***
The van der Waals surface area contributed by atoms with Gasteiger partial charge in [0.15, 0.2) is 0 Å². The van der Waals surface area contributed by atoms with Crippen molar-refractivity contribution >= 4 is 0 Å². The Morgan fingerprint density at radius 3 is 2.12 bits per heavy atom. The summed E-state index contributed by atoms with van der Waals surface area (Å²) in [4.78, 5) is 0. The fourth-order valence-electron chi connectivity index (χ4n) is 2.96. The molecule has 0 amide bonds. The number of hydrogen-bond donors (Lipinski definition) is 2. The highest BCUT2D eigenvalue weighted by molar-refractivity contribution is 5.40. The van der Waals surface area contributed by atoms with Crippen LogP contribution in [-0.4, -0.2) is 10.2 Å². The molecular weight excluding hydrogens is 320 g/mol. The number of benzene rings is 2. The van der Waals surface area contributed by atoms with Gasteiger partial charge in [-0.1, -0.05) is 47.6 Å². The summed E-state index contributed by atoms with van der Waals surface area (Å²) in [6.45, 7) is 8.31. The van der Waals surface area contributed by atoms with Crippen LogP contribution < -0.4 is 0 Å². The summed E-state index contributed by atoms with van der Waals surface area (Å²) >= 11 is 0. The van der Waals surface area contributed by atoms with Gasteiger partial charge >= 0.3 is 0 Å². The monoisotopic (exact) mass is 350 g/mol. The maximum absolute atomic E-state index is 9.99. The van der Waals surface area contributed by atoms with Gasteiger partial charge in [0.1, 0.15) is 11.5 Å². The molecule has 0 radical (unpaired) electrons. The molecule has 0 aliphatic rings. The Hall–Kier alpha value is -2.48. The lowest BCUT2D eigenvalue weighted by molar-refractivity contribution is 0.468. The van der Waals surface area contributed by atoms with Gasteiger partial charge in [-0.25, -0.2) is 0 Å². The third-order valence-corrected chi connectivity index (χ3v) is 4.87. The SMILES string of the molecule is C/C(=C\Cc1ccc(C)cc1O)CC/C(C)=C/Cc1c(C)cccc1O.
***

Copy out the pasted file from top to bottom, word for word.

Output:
The van der Waals surface area contributed by atoms with Gasteiger partial charge in [0.15, 0.2) is 0 Å². The van der Waals surface area contributed by atoms with Crippen molar-refractivity contribution >= 4 is 0 Å². The Morgan fingerprint density at radius 3 is 2.12 bits per heavy atom. The summed E-state index contributed by atoms with van der Waals surface area (Å²) in [4.78, 5) is 0. The fourth-order valence-electron chi connectivity index (χ4n) is 2.96. The molecule has 0 amide bonds. The number of hydrogen-bond donors (Lipinski definition) is 2. The highest BCUT2D eigenvalue weighted by molar-refractivity contribution is 5.40. The van der Waals surface area contributed by atoms with Crippen LogP contribution in [-0.4, -0.2) is 10.2 Å². The molecular weight excluding hydrogens is 320 g/mol. The number of benzene rings is 2. The van der Waals surface area contributed by atoms with Gasteiger partial charge in [-0.1, -0.05) is 47.6 Å². The summed E-state index contributed by atoms with van der Waals surface area (Å²) in [6.45, 7) is 8.31. The van der Waals surface area contributed by atoms with Crippen LogP contribution < -0.4 is 0 Å². The summed E-state index contributed by atoms with van der Waals surface area (Å²) >= 11 is 0. The van der Waals surface area contributed by atoms with Gasteiger partial charge >= 0.3 is 0 Å². The monoisotopic (exact) mass is 350 g/mol. The maximum absolute atomic E-state index is 9.99. The van der Waals surface area contributed by atoms with Gasteiger partial charge in [0.1, 0.15) is 11.5 Å². The molecule has 0 radical (unpaired) electrons. The molecule has 0 aliphatic rings. The Hall–Kier alpha value is -2.48. The lowest BCUT2D eigenvalue weighted by molar-refractivity contribution is 0.468. The van der Waals surface area contributed by atoms with Gasteiger partial charge in [-0.25, -0.2) is 0 Å². The third-order valence-corrected chi connectivity index (χ3v) is 4.87. The SMILES string of the molecule is C/C(=C\Cc1ccc(C)cc1O)CC/C(C)=C/Cc1c(C)cccc1O.